Considering a cruise as an alternative to that tired Cancun all-inclusive for spring break this year? Cruising is a smart vacation option for college students for so many reasons: It's affordable, it's low-hassle and cruise ships provide plenty of free entertainment, activities and nightlife.
For students on a tight budget, cruising gives you big bang for your buck, offering inclusive meals, the opportunity to visit several destinations in one shot and, if you have a port within driving distance, a way to avoid airfare. If you're thinking about a spring break cruise, consider these questions and answers before you book.
Like any vacation, the cost of a cruise varies considerably depending on the accommodations you choose, as well as the ship and the length of your trip. Inside cabins are the most economical, costing just a few hundred dollars for a half-week cruise. Porthole or picture window cabins are a bit more expensive, followed by balcony cabins and suites. The largest and fanciest cruise ship suites will cost thousands of dollars, out of a spring breaker's budget, though a mini-suite might be affordable if split four ways.
You can find inside cabins that accommodate four, which can be an extremely affordable way to travel. Be sure to price out all of your options -- it's not uncommon to find a balcony cabin for the same price as a room with just a window, or a porthole for the price of an inside, due to availability or cruise deals running on that particular ship. Third and fourth passengers traveling in the same cabin are often (but not always) charged a significantly discounted price.
Bringing the whole gang? If you book a minimum number of cabins (different cruise lines have different minimums), you can qualify for a group rate. Sometime the organizer can even get a free cabin.
Most cruise lines include many but not all amenities in their fares. Your cruise fares includes transportation to all the ports on your itinerary, onboard entertainment and activities (pools, shows, movies, dance clubs) and the cost of all meals and snacks in the main dining rooms and buffet.
It generally doesn't include alcohol, soda (juice, water and iced tea are usually free), activities onshore or transportation in port, specialty restaurants, spa treatments or tips. Keep in mind that if you've found a real bargain cruise, it's possible that these extra expenses can approach what you paid for the trip. Tips alone average about $12 per person, per day; they will be automatically added to your onboard account, or you can choose to pay them in advance. At least one person per cabin will need to provide a credit or debit card -- or cash deposit -- for onboard expenses.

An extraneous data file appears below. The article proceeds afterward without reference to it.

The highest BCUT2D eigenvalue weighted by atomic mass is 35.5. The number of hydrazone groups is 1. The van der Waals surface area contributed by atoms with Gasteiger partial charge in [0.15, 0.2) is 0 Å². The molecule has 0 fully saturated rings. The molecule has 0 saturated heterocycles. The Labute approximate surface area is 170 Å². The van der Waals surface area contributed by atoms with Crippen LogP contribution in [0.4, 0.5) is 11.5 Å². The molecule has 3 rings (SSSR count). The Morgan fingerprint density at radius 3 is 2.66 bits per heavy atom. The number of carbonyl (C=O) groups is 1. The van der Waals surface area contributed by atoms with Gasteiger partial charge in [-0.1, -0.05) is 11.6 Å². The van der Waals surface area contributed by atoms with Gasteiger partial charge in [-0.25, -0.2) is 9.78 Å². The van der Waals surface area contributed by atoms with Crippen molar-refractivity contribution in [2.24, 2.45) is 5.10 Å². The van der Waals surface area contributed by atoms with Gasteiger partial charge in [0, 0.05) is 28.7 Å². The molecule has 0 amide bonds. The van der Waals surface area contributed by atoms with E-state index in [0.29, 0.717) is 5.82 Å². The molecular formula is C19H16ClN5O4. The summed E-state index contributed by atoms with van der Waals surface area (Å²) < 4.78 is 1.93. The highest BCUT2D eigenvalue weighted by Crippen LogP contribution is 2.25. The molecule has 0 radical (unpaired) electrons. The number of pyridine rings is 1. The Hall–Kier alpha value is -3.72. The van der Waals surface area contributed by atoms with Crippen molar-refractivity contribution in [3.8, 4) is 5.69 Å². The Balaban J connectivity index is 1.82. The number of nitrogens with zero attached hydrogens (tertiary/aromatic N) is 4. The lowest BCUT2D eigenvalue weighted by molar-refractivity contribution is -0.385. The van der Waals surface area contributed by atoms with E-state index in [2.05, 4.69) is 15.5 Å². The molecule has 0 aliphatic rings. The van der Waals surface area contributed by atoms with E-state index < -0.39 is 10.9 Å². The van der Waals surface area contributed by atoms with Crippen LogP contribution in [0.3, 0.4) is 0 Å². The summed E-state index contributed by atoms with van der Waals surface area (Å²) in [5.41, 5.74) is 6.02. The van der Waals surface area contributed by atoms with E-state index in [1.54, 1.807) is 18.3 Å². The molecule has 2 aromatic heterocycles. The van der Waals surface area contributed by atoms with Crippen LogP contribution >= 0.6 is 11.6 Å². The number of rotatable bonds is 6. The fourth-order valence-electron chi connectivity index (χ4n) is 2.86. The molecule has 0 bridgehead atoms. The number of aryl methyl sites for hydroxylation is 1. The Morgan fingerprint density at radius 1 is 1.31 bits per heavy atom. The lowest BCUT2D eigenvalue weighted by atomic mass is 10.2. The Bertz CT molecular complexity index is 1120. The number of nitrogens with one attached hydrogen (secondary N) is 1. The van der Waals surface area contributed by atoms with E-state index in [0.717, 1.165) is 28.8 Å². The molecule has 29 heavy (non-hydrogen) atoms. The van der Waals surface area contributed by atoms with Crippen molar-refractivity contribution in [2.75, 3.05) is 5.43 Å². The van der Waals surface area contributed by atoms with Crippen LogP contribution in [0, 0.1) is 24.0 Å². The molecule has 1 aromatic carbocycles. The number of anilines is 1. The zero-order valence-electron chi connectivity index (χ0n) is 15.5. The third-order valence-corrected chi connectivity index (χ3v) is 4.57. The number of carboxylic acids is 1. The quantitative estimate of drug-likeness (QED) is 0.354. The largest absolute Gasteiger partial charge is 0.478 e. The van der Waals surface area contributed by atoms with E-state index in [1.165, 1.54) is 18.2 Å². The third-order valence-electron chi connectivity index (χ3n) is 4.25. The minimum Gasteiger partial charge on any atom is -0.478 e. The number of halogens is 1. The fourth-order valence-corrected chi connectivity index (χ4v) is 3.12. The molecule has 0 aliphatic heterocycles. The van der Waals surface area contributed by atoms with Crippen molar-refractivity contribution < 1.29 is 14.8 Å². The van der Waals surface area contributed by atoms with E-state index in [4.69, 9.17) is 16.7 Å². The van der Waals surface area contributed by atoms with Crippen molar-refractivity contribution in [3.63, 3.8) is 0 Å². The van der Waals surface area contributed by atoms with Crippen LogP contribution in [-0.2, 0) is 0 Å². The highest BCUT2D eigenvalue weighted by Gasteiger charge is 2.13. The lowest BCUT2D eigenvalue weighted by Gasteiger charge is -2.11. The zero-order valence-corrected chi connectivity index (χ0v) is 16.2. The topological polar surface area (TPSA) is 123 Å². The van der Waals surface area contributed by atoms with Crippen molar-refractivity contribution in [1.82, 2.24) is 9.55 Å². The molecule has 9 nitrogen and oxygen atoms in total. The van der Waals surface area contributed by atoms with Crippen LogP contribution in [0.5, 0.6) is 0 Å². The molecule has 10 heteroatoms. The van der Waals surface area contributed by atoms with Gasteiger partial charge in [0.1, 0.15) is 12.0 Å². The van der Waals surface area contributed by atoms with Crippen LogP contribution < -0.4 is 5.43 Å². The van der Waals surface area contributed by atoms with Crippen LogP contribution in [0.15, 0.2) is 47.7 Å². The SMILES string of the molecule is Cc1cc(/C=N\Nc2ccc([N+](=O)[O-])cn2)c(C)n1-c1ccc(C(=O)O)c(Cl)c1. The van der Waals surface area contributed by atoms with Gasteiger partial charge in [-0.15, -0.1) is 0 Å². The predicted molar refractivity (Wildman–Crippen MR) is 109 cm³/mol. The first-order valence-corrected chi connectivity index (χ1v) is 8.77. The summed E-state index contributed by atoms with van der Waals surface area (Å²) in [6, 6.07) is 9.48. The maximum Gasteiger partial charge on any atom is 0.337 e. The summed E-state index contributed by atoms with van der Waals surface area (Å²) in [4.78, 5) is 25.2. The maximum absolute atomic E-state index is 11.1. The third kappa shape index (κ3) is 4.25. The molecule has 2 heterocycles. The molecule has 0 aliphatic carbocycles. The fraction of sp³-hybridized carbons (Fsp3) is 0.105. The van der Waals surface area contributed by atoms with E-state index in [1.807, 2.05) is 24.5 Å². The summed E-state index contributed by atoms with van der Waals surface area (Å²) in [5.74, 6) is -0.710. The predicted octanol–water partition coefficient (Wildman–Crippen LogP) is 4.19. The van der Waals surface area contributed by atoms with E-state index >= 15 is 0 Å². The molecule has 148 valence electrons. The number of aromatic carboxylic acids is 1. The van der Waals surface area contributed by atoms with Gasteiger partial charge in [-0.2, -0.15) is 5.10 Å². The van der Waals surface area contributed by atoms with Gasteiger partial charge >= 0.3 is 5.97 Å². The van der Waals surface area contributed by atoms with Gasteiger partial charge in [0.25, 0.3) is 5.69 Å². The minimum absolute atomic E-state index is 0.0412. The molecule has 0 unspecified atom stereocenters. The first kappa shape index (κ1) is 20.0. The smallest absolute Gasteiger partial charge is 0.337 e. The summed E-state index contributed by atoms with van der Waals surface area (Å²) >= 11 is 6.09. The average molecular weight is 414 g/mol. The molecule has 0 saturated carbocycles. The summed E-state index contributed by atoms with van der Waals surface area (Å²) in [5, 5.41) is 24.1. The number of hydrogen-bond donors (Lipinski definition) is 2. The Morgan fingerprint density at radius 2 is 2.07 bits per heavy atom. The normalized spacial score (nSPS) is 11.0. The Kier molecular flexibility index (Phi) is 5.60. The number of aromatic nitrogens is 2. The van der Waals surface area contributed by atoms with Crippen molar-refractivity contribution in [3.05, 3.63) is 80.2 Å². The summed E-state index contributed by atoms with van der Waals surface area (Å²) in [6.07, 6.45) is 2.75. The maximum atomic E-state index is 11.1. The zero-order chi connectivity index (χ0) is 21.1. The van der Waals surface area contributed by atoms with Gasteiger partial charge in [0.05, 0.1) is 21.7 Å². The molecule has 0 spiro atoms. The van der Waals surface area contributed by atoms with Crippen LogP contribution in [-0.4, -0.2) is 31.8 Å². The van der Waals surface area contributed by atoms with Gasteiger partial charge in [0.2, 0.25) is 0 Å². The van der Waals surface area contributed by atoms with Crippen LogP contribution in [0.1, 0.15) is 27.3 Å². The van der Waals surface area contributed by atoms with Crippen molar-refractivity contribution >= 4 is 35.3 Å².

Generally, shorter cruises (three or five nights) have more of a party crowd than longer cruises (seven, nine or more nights), but during spring break you'll find college-age kids on most ships. If you're looking to be among your peers, choose a cruise line that caters to 20-somethings. Carnival, Royal Caribbean and Norwegian are great options, but certainly not the only choices.
Also, opt for a cruise to a popular spring break destination in the Caribbean or Mexico, which will have a higher ratio of college kids than other, more remote or expensive destinations. Want to spend the cruise with your favorite band or fitness guru? Consider a theme cruise, where you'll spend your vacation with travelers who share the same interests.
Keep in mind that no matter which ship you choose, there will be plenty of families with kids onboard during spring break. It's unavoidable. Many ships have "adults only" sun deck areas available to those 18 and older (21 and older on Carnival), which is a good option for those who meet the age requirement and would prefer to avoid children. Several other areas, such as the spa and bars, are often adults-only.
This is a critical question. It's imperative that you find out the age requirements on any ship you are considering. Most cruise lines require that passengers be at least 21 years old to travel on their own without an older adult present. Disney Cruise Line and Oceania Cruises allow those 18 and older to travel alone.